(Columns are picked with probability proportional to their Euclidean length
squared; recall the SVD algorithm early in this tutorial.)
127
CUR error
(For any k) In O(mn) time, we can construct C, U, and R such that
holds with probability at least 1-, by picking
O( k log(1/) / 2 ) columns, and
O( k2 log3(1/) / 6 ) rows.
128
A (second) choice for C
(Rademacher, Vempala & Wang ’04, D. & M. TR ’05)
(For any k) Assume Ak is the “best” rank k approximation to A (through
SVD). Then, after making 2t passes through A, we can construct a
matrix C such that, with probability at least 1-,
We need to pick columns of A in t rounds, picking O(k log(1/) / 2) columns
per round.
129
The MultiPass sampling algorithm
R = A;
S = empty set;
For i=1…t
1.
Pick c columns from A0; each column is sampled with probability
proportional to its Euclidean length squared.
2.
S = S [ {sampled columns from step 1};
3.
R = A – PS A;
End For
In words, we subtract the projection of
A on the subspace spanned by the columns
that are included in the sample.
130
Intuition
R = A;
S = empty set;
For i=1…t
1.
Pick c columns from A0; each column is sampled with probability
proportional to its Euclidean length squared.
2.
S = S [ {sampled columns from step 1};
3.
R = A – PS A;
End For
A simple idea: this step allows us to focus on
the subspace of A that is not “sufficiently”
spanned by the current selection of columns.
131
CUR error
(For any k) In O(mnt) time, we can construct C, U, and R such that
holds with probability at least 1-, by picking
O( t k log(1/) / 2 ) columns, and
O( t2 k2 log3(1/) / 6 ) rows.
132
A (third) choice for C
(Rademacher, Vempala & Wang ’04)
(For any k) Assume Ak is the “best” rank k approximation to A (through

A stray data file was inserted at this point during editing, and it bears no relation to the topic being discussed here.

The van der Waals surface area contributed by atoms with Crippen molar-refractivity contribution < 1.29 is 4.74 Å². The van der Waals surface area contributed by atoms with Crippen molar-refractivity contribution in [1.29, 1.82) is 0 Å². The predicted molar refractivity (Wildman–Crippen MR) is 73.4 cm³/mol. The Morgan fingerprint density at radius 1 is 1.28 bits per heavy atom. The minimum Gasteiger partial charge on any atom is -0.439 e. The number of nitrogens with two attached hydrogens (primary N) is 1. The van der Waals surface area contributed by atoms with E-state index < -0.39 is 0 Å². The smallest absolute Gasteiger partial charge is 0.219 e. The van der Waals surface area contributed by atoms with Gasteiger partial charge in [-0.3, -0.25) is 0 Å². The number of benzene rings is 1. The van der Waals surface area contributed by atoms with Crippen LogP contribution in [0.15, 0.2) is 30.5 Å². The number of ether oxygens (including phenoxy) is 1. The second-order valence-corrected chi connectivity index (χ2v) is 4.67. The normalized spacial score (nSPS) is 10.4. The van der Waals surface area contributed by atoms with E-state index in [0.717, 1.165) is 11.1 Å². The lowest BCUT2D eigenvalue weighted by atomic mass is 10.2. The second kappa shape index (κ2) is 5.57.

SVD). Then, there exist c = O(k2/2) columns of A such that
( It seems possible to use the volume work by Goreinov et. al. to design
randomized strategies to pick such columns. )
133
CUR error
(For any k) In O(nc + mn) time, we can construct C, U, and R such that
holds with probability at least 1-, by picking
O( k2 / 2 ) columns, and
O( k4 log(1/) / 6 ) rows.
Notice that we can pick the rows efficiently, given the columns.
134
Example: finding ht-SNPs
(data from K. Kidd’s lab at Yale University, joint work with Dr. Paschou at Yale University)
Single Nucleotide Polymorphisms: the most common type of genetic variation in the
genome.
(Locations at the human genome where typically two alternate nucleotide bases are observed.)
Why are SNPs important: they occur quite frequently within the genome allowing the
tracking of disease genes and population histories.
Thus, they are effective markers for genomic research!
There are ∼10 million SNPs in the human genome (under some assumptions).
135
Research topics
Research Topics (working within a specific chromosomal region of the human genome):
(i) Are different SNPs correlated, either within a population, or across different
populations? (Folklore knowledge: yes).
(ii) Find a “good” set of haplotype tagging-SNPs capturing the diversity of a
chromosomal region of the human genome.
(iii) Is extrapolation feasible? (Recall Nystrom/CUR extrapolation.) This would save (a
lot of) time and money!
Existing literature
Pairwise metrics of SNP correlation, called LD (linkage disequilibrium) distance, based on nucleotide
frequencies and co-occurrences.